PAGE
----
EU referendum: How Cameron will get a June vote

David Cameron Image copyright EPA

David Cameron wants to get a deal quickly on his EU reforms so he can hold a referendum by late June.

The prime minister wants to keep up the political momentum, give his opponents less time to organise and get the issue out of the way as soon as possible.

But if the negotiations come unstuck in Brussels this week, can Mr Cameron still get his referendum by June?

The short answer is yes.

Here is the long answer why.

Once a deal is done, the European Union Referendum Act 2015 makes clear that three processes need to take place before the referendum can be held.

First, a swathe of secondary legislation needs to be passed through Parliament, minor bits of law that fill in the gaps left blank by the Act.

Referendum period

These would set things like the date of the referendum, the length of the statutory "referendum period", and various rules about the administration of the poll.

Now, getting these so-called statutory instruments through Parliament can be complicated and involve various committees sitting before a decision is made.

As a rule of thumb, they normally take six weeks to become law. But, as ever, there is flexibility and if MPs, peers and officials pull their fingers out, that timescale can be crunched down to a couple of weeks, according to the House of Commons library.

Second, there needs to be a period of time allowed for the Electoral Commission to choose which two organisations will officially campaign for Remain and Leave and receive public funding to do so.

According to existing electoral law, this so-called "designation period" must last six weeks.

But the Referendum Act actually allows the government to set the start date and the duration of the period. So that six weeks could be shortened, although the Electoral Commission might resist that.

And third, there must be a so-called referendum period - when the formal campaign takes place and various spending rules are in force - that must last a minimum of 10 weeks. That is one of the few timescales in the whole process that is fixed.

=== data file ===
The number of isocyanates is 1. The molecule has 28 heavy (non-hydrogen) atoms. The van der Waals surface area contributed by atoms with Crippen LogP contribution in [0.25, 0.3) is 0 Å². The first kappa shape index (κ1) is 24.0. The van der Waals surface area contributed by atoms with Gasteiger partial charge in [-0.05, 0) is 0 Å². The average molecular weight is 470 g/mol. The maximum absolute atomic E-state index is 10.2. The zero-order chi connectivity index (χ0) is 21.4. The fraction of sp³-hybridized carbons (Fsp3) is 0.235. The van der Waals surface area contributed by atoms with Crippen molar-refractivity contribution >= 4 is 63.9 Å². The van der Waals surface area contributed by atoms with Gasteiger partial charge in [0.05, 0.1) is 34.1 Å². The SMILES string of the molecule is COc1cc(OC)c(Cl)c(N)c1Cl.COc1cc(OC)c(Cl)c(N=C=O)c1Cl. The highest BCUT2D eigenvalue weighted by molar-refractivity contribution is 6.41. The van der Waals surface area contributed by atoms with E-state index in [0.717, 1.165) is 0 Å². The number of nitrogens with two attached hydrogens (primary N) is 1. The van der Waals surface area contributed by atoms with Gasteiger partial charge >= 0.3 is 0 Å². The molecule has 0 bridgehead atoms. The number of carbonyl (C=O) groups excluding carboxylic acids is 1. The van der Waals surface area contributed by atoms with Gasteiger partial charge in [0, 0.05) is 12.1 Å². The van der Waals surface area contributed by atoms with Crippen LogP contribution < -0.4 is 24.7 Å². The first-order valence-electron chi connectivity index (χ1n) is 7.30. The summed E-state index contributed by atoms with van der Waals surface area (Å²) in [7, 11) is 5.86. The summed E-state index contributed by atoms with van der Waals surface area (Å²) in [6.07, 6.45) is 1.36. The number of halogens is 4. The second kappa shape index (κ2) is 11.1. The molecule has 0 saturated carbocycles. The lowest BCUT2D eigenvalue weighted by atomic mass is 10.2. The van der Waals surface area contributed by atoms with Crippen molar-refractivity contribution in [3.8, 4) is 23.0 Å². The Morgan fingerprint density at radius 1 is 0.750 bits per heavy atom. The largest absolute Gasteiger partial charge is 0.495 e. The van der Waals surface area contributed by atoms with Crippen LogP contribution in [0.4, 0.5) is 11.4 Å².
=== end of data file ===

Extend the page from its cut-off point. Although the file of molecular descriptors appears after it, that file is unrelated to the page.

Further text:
Cameron in a hurry

The government has pencilled in Thursday, 23 June for the referendum.

So if you wind back ten weeks, the formal referendum period must begin by Thursday, 14 April.

If you shorten the designation period down to, say, three weeks, that would have to begin by Thursday, 24 March.

And then if you assume MPs and peers take only three weeks to pass all the necessary secondary legislation, that process would have to begin by Thursday 3, March.

Now these are all assumptions but they are not implausible ones.

And I have been quite generous in the timescales: Parliamentary processes can always be fast tracked in extremis; and it is not impossible for the designation period to overlap with the referendum period.

The bottom line is that the prime minister has until the end of February or at least early March to get a deal on his EU reforms without losing his potential referendum date in late June.

There is still time, say, for a second emergency summit to be held at the end of next week, or even a few days beyond.

One thing is clear: Mr Cameron is in a hurry.

As he told MPs last month: "I am keen to get on and hold a referendum....Believe me, by the time we get to the end of the referendum campaign, everyone will have had enough of the subject."

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